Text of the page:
Additionally, several respondents felt that we'll see an increase in the number of private spaces (whether unassigned or assigned), but with a layout more comparable to a workstation. One idea that could take hold for private office users who host frequent in-person meetings, could be a small adjacent “vestibule” or huddle space in order to reduce the number of people coming into individual office spaces.
Flipping “Resimerical: ” Can We Bring the Office Home?
The drivers to work within an office space have been and always will be about people – culture, connectivity and community – and one thing the COVID-19 pandemic has shown us is that technology alone cannot replace being physically in the same place as your team, colleagues, leaders and clients.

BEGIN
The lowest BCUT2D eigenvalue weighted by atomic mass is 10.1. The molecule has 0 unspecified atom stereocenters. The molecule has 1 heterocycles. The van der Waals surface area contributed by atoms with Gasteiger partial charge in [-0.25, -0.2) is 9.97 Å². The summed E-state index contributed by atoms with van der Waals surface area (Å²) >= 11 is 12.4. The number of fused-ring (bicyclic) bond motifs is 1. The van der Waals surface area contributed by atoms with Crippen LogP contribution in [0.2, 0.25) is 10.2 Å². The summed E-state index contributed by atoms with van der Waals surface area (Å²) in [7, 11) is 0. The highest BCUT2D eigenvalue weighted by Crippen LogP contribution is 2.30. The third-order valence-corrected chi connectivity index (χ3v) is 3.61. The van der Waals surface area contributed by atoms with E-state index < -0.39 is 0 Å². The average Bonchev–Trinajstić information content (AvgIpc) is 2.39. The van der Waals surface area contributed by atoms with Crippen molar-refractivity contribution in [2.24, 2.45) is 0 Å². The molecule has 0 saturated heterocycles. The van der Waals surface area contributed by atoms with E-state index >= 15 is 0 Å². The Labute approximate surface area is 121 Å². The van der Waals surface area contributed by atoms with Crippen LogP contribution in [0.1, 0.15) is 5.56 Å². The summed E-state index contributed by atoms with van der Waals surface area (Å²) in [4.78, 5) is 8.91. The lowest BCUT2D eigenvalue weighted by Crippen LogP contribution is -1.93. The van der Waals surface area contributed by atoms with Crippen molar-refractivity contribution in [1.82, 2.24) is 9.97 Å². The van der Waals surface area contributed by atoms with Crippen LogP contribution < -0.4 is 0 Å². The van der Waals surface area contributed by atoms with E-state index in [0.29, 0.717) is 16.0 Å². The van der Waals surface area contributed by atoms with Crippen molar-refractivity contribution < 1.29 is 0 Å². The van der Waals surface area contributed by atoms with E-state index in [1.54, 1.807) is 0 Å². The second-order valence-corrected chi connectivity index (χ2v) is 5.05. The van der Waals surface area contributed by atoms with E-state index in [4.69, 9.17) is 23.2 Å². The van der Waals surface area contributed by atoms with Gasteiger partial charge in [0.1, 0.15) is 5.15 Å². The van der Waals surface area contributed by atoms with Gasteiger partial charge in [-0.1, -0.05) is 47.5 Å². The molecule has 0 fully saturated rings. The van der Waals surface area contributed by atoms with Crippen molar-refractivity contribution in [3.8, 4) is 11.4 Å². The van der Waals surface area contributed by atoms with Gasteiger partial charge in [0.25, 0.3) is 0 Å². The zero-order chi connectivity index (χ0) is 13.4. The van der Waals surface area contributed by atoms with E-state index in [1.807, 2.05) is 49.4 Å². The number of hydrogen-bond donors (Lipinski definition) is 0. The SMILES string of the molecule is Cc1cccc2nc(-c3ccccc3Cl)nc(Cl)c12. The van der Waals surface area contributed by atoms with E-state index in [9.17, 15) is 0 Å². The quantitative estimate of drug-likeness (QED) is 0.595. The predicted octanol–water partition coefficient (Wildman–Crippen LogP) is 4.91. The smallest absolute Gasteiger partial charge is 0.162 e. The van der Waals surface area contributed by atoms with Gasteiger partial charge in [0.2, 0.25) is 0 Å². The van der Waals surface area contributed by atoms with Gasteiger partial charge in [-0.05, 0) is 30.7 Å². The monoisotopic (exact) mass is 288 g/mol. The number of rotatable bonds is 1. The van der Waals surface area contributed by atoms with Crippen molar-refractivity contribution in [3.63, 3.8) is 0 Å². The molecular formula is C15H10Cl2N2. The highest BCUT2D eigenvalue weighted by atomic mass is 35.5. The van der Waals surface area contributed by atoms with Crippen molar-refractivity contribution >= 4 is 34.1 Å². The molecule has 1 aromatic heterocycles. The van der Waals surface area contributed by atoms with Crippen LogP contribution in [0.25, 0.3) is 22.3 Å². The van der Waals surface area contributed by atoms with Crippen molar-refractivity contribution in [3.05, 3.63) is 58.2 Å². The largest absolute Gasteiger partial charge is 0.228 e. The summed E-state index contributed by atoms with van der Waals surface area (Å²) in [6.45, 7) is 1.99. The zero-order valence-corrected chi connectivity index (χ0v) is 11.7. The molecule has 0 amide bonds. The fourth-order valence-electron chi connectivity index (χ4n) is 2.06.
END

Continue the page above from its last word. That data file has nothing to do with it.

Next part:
Pre-pandemic, work-from-home (WFH) was a common topic for organizations, and COVID-19 has accelerated those conversations. CBRE’s Design team shed light on what was working for their team’s home offices in an article earlier this year. Results from CBRE’s Global Occupier Sentiment Survey completed in June 2020 indicate that more flexible work is expected, with 70% of respondents indicating that some portion of their workforce will be allowed to work remotely full-time and 61% of respondents indicating that all employees would be allowed to work outside the office at least part-time.